Concluding a long and productive life, Clifford Goldsmith died on July 11, 1971, at a hospital in Tucson, Arizona.  The obituary appearing in The New York Times reported that the writer was survived by his widow, Cathryn, and four sons and a daughter.

Those interested in the Goldsmith legacy will find interesting comments in The Spirit of Rushford, the sesquicentennial book published in 1958.  It is noted that the neighborhood of Hardys Corners in Rushford and the town of Centerville both appear in The Aldrich Family radio show.  The program also alludes to the good times that Goldsmith had in Will Rice’s blacksmith shop and with the local physician, Dr. Earl Kilmer.

Author Philip Wylie is a reliable authority since he was a good friend of Goldsmith and spent his summers in Rushford from 1938, the year he married Frederica Ballard, until his death in 1971.  In the Philip Wylie Papers, stored in the Department of Rare Books and Special Collections at the Princeton University Library, Wylie comments that the Henry Aldrich stories are based on Clifford Goldsmith’s own experiences while a youth residing in Rushford.

It is quite pleasant for current residents of Allegany County to recall that the Henry Aldrich character was inspired to some degree by experiences which Clifford Goldsmith had while living in this area.  Although born in a nearby county, Goldsmith had very deep roots in Allegany County soil.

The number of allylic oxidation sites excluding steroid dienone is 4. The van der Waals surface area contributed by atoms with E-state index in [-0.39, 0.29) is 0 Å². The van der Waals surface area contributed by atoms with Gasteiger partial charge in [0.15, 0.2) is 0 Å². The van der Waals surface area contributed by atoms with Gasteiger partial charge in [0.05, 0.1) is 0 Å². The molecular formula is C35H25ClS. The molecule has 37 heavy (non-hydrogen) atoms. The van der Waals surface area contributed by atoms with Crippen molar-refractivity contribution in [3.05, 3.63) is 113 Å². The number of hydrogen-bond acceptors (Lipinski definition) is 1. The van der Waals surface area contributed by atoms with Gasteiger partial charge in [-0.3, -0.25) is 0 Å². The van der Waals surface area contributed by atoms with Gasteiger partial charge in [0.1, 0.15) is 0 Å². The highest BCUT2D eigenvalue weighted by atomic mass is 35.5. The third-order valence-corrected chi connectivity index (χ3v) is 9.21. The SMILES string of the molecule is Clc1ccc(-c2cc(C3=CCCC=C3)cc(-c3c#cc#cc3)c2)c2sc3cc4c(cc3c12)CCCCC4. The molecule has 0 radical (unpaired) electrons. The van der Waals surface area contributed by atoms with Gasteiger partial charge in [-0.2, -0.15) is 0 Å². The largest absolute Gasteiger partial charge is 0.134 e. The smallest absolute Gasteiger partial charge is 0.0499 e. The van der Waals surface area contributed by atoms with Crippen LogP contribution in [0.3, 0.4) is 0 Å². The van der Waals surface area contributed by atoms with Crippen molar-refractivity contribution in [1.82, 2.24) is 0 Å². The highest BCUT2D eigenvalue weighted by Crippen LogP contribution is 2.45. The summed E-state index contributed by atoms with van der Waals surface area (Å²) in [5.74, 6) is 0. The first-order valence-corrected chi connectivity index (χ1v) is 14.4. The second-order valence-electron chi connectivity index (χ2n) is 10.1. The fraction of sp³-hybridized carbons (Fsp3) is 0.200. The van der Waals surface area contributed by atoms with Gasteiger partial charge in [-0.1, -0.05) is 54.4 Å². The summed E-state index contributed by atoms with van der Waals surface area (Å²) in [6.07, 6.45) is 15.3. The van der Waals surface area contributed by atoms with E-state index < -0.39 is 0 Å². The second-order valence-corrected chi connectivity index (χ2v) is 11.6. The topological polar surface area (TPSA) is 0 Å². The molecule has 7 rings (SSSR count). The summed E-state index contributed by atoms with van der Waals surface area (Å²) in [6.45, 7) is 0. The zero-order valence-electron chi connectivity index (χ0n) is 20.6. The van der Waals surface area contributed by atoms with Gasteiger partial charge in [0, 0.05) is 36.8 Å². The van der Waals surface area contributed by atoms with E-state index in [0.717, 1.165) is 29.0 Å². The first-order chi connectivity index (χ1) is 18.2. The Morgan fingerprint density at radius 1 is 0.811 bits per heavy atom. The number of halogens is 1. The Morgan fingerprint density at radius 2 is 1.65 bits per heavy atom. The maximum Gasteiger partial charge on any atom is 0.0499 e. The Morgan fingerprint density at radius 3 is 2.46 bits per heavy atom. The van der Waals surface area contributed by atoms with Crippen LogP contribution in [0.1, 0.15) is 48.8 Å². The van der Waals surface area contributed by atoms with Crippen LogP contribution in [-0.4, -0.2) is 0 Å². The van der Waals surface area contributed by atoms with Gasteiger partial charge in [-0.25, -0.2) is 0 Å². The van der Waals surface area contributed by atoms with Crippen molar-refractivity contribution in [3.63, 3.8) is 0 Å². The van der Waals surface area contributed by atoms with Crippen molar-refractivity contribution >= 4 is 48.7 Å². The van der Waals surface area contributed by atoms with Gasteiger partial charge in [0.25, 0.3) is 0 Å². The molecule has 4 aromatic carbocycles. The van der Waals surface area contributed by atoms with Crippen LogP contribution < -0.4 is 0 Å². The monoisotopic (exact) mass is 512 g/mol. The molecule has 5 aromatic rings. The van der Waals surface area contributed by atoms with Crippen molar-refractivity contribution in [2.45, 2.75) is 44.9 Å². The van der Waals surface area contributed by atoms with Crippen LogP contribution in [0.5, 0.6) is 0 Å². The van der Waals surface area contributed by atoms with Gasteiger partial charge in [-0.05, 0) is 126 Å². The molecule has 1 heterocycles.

Perhaps residents of Rushford and Centerville should consider hosting a Clifford Goldsmith Day.  On this august occasion, families could share in the pleasure of listening to The Aldrich Family radio programs and viewing the related films and television shows.  Such a community gathering would be the ideal way to celebrate the life and career of Clifford Goldsmith, one of Allegany County’s most successful “adopted sons.”  It is certain that a wonderful time would be enjoyed by all.

NOTE: The author would like to thank local historians Devi Conley, Luanne Bump, and Rebecca Cole for providing information on the background of the Goldsmith family.  Timothy Goldsmith, son of Clifford and Margaret Goldsmith, was most gracious in sharing memories of his family with the author.  His contributions and insights are greatly appreciated.


From the Author:

Since you were kind enough to publish a couple of my pieces on author Philip Wylie a few years ago, I wanted to let you know that I am currently completing an article on the Allegany County connections of Clifford Goldsmith, the creator and writer of The Aldrich Family – a popular radio program which ran from 1939 to 1953.  After corresponding with the relevant town historians and with Timothy Goldsmith, the son of Clifford Goldsmith,  most of the dots are connected as to the years that Clifford spent in Rushford as a child.  Since Henry Aldrich attended Centerville High School in the radio series, it is assumed that Clifford spent some time in Centerville as well."  RLK